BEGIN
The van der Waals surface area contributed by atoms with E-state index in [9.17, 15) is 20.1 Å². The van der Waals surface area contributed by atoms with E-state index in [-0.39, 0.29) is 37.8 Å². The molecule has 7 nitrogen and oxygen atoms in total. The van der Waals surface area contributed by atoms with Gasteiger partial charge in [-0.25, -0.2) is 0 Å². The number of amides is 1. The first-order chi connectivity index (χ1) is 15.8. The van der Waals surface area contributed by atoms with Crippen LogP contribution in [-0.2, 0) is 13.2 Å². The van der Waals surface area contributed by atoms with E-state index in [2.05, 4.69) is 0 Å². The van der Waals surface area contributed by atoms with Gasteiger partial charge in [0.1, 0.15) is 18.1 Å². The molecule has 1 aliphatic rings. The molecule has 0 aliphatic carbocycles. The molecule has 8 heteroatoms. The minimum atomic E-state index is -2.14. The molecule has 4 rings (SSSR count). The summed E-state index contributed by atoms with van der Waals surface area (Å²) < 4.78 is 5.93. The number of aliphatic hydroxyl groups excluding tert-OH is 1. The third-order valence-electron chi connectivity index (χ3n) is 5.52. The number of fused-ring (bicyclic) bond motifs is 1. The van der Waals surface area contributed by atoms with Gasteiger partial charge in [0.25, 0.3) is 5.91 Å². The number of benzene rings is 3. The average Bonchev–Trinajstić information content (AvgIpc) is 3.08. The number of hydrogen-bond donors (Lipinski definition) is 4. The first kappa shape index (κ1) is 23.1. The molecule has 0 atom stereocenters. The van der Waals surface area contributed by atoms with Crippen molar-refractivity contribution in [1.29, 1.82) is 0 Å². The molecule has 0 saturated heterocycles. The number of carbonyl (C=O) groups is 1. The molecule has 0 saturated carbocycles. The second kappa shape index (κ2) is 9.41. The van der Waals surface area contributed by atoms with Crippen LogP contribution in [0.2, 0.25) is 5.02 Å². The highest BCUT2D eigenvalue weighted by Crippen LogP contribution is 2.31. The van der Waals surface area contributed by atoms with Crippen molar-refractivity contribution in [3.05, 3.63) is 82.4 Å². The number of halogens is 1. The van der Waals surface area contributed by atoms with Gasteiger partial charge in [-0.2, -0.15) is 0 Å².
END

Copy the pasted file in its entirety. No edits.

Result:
The van der Waals surface area contributed by atoms with E-state index in [9.17, 15) is 20.1 Å². The van der Waals surface area contributed by atoms with E-state index in [-0.39, 0.29) is 37.8 Å². The molecule has 7 nitrogen and oxygen atoms in total. The van der Waals surface area contributed by atoms with Gasteiger partial charge in [-0.25, -0.2) is 0 Å². The number of amides is 1. The first-order chi connectivity index (χ1) is 15.8. The van der Waals surface area contributed by atoms with Crippen LogP contribution in [-0.2, 0) is 13.2 Å². The van der Waals surface area contributed by atoms with E-state index in [2.05, 4.69) is 0 Å². The van der Waals surface area contributed by atoms with Gasteiger partial charge in [0.1, 0.15) is 18.1 Å². The molecule has 1 aliphatic rings. The molecule has 0 aliphatic carbocycles. The molecule has 8 heteroatoms. The minimum atomic E-state index is -2.14. The molecule has 4 rings (SSSR count). The summed E-state index contributed by atoms with van der Waals surface area (Å²) < 4.78 is 5.93. The number of aliphatic hydroxyl groups excluding tert-OH is 1. The third-order valence-electron chi connectivity index (χ3n) is 5.52. The number of fused-ring (bicyclic) bond motifs is 1. The van der Waals surface area contributed by atoms with Gasteiger partial charge in [0.25, 0.3) is 5.91 Å². The number of benzene rings is 3. The average Bonchev–Trinajstić information content (AvgIpc) is 3.08. The number of hydrogen-bond donors (Lipinski definition) is 4. The first kappa shape index (κ1) is 23.1. The molecule has 0 atom stereocenters. The van der Waals surface area contributed by atoms with Crippen molar-refractivity contribution in [1.29, 1.82) is 0 Å². The molecule has 0 saturated heterocycles. The number of carbonyl (C=O) groups is 1. The molecule has 0 saturated carbocycles. The second kappa shape index (κ2) is 9.41. The van der Waals surface area contributed by atoms with Crippen LogP contribution in [0.2, 0.25) is 5.02 Å². The highest BCUT2D eigenvalue weighted by Crippen LogP contribution is 2.31. The van der Waals surface area contributed by atoms with Crippen molar-refractivity contribution in [3.05, 3.63) is 82.4 Å². The number of halogens is 1. The van der Waals surface area contributed by atoms with Gasteiger partial charge in [-0.2, -0.15) is 0 Å².